Tuesday, February 03, 2004

A couple days after the Boston Phoenix ran my piece on the GBV box, Jordan Davis' blog (links to both at right) led me to his own article on the band, which contains a paragraph analogizing indie-rock's response to classic rock with the Protestant reformation.

Sasha mentioned Jordan's piece on his blog (again at right), and later asked me for further comment.

Keith Harris, who I didn't previously know, commented, astutely, on that post. Noticed on Keith's links list that he's reading E.P. Thompson's Birth of The British Working Class.

Thompson's anti-Althusser polemic "The Poverty of Theory" shows up in the book on humanism I mentioned yesterday. Said book also touches on Giordano Bruno, the 14th c. heretic/cosmologist my grandfather always claimed was our ancestor. In his Heroic Frenzies says Dent, "the language of idealism decomposes before our eyes into a pathological horror and contempt." (Sounds like some of the lyrics I wrote in college.) I mentioned G. Bruno in passing in the S/FJ post.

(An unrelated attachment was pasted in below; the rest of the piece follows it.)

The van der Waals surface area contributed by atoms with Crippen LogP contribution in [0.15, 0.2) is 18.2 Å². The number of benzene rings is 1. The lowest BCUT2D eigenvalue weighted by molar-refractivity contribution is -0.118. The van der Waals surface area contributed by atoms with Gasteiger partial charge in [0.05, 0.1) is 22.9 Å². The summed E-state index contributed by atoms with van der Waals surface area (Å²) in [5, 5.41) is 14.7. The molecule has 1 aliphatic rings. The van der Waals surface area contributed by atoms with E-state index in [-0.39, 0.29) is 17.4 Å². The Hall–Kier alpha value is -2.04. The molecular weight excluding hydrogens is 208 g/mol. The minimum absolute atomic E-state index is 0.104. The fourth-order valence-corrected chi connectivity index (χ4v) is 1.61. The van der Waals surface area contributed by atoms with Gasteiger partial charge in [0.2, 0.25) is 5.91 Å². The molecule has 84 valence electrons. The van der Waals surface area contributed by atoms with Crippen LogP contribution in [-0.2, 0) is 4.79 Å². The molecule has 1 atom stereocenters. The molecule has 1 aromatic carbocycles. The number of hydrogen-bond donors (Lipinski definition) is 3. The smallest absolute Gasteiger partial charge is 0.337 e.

The Dent book's opening gambit is the famous Humpty Dumpty passage from Alice about language and use: "When I use a word...it means just what I choose it to mean -- neither more nor less." The Humpty Dumpty view that what one means is just what one intends to mean is a whipping-boy in contemporary philosophy of language; it's very close to the concerns of the current chapter of my dissertation, and I mentioned the view by that nickname about 4 days ago.

Thompson's working class book (which I've never read) forms the inspiration for The Mekons' "Thee Olde Trip To Jerusalem"; also mentioned in the S/FJ post. (They discuss the song in this interview.) My next Phoenix piece is on The Mekons' Punk Rock, bringing us full circle.

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